CHARLOTTE, N.C. — Democratic presidential nominee Barack Obama planned to head to Florida this week for three days of preparation for the first debate of the general election, a matchup that could reshape a tight White House race.
Aides say the debate, scheduled for Friday at the University of Mississippi and focused on foreign policy, will give Sen. Obama a chance to demonstrate proficiency in an area where polls have shown voters give the edge to Sen. John McCain, the Republican challenger and a 26-year Washington veteran who touts his ties to leaders around the world.
If Obama can hold his own on foreign policy, it could ease those worries, aides said Sunday as they tried to lower expectations for the first-term Illinois senator, a powerful speaker but an uneven performer in multiple debates during the Democratic primaries.
Instead, senior Obama adviser Robert Gibbs said it is McCain who needs to meet expectations.
"John McCain has boasted throughout the campaign about his decades of Washington foreign policy experience and what an advantage that would be for him," Gibbs said. "This debate offers him major home-court advantage and anything short of a game-changing event will be a key missed opportunity for him."
While Obama is cloistered in Tampa, Fla., veteran Washington lawyer Greg Craig will play the role of McCain in the debate preparations. Craig was a member of President Clinton's defense team during the impeachment proceedings. In 2004, he was a stand-in for President Bush when Democratic nominee John Kerry prepared for his debates. Craig also has advised both Clinton and Secretary of State Madeleine Albright on foreign policy.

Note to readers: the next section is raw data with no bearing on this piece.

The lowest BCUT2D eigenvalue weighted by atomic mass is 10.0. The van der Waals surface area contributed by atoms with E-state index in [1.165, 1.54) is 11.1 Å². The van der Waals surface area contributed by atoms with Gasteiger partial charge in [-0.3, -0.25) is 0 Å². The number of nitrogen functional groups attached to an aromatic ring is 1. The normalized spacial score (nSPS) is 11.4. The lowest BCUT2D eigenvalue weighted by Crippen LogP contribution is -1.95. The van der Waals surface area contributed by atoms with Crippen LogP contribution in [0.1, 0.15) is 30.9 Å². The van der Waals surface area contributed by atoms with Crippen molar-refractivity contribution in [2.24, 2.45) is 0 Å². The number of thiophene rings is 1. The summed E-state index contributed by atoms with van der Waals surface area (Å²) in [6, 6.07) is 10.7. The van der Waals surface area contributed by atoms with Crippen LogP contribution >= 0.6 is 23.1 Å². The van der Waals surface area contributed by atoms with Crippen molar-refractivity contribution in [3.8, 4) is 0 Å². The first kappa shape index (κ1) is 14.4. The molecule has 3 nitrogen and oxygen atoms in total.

The bulk of Obama's time in Florida will be devoted to the debates, but he's also likely to hold some campaign events in the area.
Polls show a tight race in Florida. McCain won the state during the GOP primaries but Obama didn't compete there because of Democratic Party sanctions against Florida because it held its nominating contest too early in the season.
Obama and McCain are scheduled to debate three times between Friday and Oct. 15, sandwiched around one matchup between their running mates, Sen. Joe Biden and Alaska Gov. Sarah Palin.
But the opening presidential debate traditionally sets the tone for voters and it's often difficult for a candidate to overcome a poor performance. This debate also comes as the financial markets remain turbulent and the campaign rhetoric has shifted from foreign issues, to domestic and economic concerns.
Obama was holding a rally Sunday in Charlotte, N.C., a Republican-leaning state he hopes win on Nov. 4. He was returning to Chicago for fundraising and a campaign swing through Wisconsin, a Democratic-leaning state he needs to win.
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